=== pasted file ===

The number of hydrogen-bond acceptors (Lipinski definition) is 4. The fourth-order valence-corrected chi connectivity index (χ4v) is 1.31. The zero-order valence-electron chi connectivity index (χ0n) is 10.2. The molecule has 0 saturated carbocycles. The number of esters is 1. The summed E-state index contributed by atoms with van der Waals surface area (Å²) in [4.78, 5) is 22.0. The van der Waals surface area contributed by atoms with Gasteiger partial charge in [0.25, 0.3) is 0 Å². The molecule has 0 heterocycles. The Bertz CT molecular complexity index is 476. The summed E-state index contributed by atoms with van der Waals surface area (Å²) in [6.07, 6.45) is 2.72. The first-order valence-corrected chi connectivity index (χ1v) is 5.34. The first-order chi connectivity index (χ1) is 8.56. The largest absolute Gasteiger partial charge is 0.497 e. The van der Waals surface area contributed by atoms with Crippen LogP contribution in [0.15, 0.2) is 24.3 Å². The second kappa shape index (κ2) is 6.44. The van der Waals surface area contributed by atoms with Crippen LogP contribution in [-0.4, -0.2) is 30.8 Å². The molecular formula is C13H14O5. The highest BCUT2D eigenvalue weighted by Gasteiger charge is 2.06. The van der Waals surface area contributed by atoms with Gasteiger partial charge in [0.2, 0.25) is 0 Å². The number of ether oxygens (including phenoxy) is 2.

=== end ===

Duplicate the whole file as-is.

The number of hydrogen-bond acceptors (Lipinski definition) is 4. The fourth-order valence-corrected chi connectivity index (χ4v) is 1.31. The zero-order valence-electron chi connectivity index (χ0n) is 10.2. The molecule has 0 saturated carbocycles. The number of esters is 1. The summed E-state index contributed by atoms with van der Waals surface area (Å²) in [4.78, 5) is 22.0. The van der Waals surface area contributed by atoms with Gasteiger partial charge in [0.25, 0.3) is 0 Å². The molecule has 0 heterocycles. The Bertz CT molecular complexity index is 476. The summed E-state index contributed by atoms with van der Waals surface area (Å²) in [6.07, 6.45) is 2.72. The first-order valence-corrected chi connectivity index (χ1v) is 5.34. The first-order chi connectivity index (χ1) is 8.56. The largest absolute Gasteiger partial charge is 0.497 e. The van der Waals surface area contributed by atoms with Crippen LogP contribution in [0.15, 0.2) is 24.3 Å². The second kappa shape index (κ2) is 6.44. The van der Waals surface area contributed by atoms with Crippen LogP contribution in [-0.4, -0.2) is 30.8 Å². The molecular formula is C13H14O5. The highest BCUT2D eigenvalue weighted by Gasteiger charge is 2.06. The van der Waals surface area contributed by atoms with Gasteiger partial charge in [0.2, 0.25) is 0 Å². The number of ether oxygens (including phenoxy) is 2.